A building’s foundation is the structural element that carries its load and transfers it to the ground. There are many types of foundations. A proper choice of foundation should be based on the bearing capacity of the soil and, most recently, also the regulations that, come 2020, will only allow the construction of nearly zero-energy buildings. And how should we construct future regulation-safe buildings today?
Until recently, most buildings were constructed on strip foundations. We can imagine them as short and sturdy below ground walls that support the above wall structure. Now, strip foundations are being exchanged for foundation slabs, as these allow for a much higher protection from energy loss. A foundation slab is a thick layer of concrete used as a base for the entire construction of the building.
Unlike strip foundations, a foundation slab requires less excavation and less formwork, it allows for faster construction and better execution of the below ground thermal envelope. Therefore, slab foundations are much more energy efficient.
The use of foundation slabs is increasing due to more stringent regulations regulating the energy shield of buildings in order to prevent heat transfer through the wall footings into the well-conductive concrete foundations mass. Such an energy shield cannot be executed when using strip foundations.
Theoretically, we could “wrap” strip foundations in thermal insulation, but the building’s weight exerts an enormous amount of pressure on the foundation’s narrow bottom surface. The thermal insulation “wrap” would need to carry much higher loads than traditional insulations usually do, or it would not withstand the weight of the building without adverse consequences.
In practice, we can compare “wrapping” strip foundations with thermal insulation and constructing a building with walking on sand, wearing sneakers on one foot and shoes with a pointed heel on the other foot. Clearly, the foot with the pointed heel will sink deeper than the foot wearing sneakers. The mass pressure applied to the sand is equal in both cases, but when the same force is applied to the smaller surface of a pointed heel, it results in higher pressure on the soil, and consequently, in a greater soil deformation.
It makes sense to distribute the building’s load over a foundation slab, as it has a much larger surface area than strip foundations. In this way, the pressure exerted by the building on the foundation is reduced. And, finally, we can install thermal insulation below the foundation slab without hesitating about deformation.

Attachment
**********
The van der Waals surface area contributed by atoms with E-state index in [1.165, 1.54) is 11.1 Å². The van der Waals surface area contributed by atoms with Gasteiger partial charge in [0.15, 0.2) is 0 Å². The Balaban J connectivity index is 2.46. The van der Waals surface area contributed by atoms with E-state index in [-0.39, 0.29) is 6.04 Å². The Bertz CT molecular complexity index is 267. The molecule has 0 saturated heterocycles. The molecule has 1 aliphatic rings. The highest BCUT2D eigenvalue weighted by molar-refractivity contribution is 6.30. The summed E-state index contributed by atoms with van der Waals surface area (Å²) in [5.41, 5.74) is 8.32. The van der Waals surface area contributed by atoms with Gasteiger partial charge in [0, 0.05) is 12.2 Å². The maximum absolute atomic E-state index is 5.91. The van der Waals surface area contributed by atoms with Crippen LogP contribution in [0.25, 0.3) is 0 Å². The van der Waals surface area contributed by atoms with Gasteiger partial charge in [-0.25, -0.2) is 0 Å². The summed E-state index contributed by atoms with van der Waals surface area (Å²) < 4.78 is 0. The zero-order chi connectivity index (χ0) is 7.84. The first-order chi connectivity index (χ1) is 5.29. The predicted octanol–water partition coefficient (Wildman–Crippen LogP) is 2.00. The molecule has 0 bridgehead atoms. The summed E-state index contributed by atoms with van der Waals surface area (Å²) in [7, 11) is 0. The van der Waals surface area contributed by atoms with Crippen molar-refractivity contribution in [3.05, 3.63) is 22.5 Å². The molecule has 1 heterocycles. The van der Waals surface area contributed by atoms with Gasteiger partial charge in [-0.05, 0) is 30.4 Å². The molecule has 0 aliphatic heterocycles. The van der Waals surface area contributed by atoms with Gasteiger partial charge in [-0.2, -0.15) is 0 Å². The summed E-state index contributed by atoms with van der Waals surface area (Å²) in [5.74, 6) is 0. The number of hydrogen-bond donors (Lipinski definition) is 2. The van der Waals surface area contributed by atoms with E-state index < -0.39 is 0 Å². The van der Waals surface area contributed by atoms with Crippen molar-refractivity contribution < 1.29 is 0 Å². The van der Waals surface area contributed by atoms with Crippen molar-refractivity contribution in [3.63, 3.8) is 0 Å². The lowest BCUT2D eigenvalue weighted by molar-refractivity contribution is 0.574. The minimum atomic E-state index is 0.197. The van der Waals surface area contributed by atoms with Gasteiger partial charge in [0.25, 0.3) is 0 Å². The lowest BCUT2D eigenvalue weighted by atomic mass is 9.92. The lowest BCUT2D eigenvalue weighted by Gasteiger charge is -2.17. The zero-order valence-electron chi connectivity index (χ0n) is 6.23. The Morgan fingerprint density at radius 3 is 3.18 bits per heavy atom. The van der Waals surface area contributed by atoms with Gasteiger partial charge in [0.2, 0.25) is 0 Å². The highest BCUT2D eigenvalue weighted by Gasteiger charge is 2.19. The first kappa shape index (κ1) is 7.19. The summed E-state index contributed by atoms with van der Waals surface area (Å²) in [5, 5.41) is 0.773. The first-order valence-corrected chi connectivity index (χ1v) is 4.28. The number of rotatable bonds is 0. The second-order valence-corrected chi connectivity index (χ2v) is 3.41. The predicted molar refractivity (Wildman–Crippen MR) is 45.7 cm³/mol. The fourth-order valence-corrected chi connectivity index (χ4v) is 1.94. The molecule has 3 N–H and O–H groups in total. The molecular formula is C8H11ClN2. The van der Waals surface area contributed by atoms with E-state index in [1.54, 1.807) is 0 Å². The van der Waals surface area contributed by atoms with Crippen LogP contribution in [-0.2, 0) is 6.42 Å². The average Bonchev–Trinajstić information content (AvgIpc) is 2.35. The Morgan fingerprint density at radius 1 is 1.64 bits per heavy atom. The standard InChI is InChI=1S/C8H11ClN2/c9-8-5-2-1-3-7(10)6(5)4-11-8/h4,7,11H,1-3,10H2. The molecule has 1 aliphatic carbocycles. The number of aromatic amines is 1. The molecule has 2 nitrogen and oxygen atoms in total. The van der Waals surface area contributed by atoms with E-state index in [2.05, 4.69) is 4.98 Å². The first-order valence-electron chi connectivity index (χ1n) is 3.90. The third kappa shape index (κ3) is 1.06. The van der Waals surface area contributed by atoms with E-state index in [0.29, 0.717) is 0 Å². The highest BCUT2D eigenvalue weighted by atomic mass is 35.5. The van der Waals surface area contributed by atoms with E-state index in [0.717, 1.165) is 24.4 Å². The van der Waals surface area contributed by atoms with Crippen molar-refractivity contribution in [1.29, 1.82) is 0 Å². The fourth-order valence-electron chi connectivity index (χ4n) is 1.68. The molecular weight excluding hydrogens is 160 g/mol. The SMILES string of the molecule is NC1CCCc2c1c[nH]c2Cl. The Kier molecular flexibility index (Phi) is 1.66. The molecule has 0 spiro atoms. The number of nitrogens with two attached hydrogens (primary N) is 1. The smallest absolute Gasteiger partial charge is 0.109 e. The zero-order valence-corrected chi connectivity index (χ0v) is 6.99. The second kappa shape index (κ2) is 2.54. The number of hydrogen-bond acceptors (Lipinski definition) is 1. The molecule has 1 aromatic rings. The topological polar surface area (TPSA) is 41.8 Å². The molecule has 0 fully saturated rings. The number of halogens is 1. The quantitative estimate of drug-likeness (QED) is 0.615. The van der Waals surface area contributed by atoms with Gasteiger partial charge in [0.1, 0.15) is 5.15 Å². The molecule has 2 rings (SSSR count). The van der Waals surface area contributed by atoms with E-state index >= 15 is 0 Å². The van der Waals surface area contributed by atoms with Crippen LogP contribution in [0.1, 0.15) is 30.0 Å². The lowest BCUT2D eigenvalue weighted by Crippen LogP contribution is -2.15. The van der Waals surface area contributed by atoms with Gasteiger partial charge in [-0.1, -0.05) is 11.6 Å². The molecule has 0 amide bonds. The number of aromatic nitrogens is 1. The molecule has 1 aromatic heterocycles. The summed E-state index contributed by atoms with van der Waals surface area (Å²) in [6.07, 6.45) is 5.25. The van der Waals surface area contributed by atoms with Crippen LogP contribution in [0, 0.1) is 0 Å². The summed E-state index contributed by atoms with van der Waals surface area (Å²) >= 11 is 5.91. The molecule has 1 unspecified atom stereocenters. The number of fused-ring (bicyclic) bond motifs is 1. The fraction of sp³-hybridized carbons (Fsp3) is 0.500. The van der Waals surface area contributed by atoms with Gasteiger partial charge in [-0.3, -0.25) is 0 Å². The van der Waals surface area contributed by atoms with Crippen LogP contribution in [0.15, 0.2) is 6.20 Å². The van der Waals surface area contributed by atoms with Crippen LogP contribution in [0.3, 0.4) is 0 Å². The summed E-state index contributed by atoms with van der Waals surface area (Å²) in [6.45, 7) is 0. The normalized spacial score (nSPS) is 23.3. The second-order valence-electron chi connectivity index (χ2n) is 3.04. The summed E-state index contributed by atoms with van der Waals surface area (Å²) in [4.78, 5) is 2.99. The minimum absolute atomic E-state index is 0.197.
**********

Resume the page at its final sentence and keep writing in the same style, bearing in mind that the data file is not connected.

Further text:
Ways to energy efficient foundations
Compared to strip foundation, the execution a foundation slab above a thermal insulation layer is a much simpler and faster solution. As we need less material and less time, it is also less expensive – an important fact for every investor.
But we must not forget that in the end, a foundation slab has a well-sized concrete surface, and without proper thermal insulation it can cause enormous heat losses. If placed unprotected into direct contact with the soil, heat will constantly flow from the concrete, heated to room temperature between 20 and 24 degrees Celsius, until it equalizes with the temperature of the ground below the building, which is usually around 13 ° C. This is why the thermal protection of the foundation slab should be a primary design consideration. If left unprotected, the foundation slab can act as a heat dissipating cooling agent.
Investors setting the foundation slab on a layer of thermal insulation will profit twice. First with lower heat energy consumption, and secondly with a higher comfort level.
When using a foundation slab, a layer of appropriately chosen thermal insulation is installed below the concrete mass. Here are the reasons:
- Thermal insulation ensures a continuous – and thermal bridge free – thermal envelope of the building
- The foundation slab’s excellent accumulation capacity maintains stable room temperature
Even in timber frame construction with low heat accumulation capacity, a foundation slab will reduce indoor temperature fluctuations.
A well protected foundation, a facade and a thermally insulated roof result in the continuous thermal envelope and fulfill the guidelines of nearly zero-energy buildings construction. Most important to the investor – a continuous thermal envelope will result in lower energy consumption and a higher level of comfort.
Are you interested in the right choice of a permanently thermally insulated foundation slab which will simultaneously protect your building from water, moisture and other environmental hazards? Find answers here.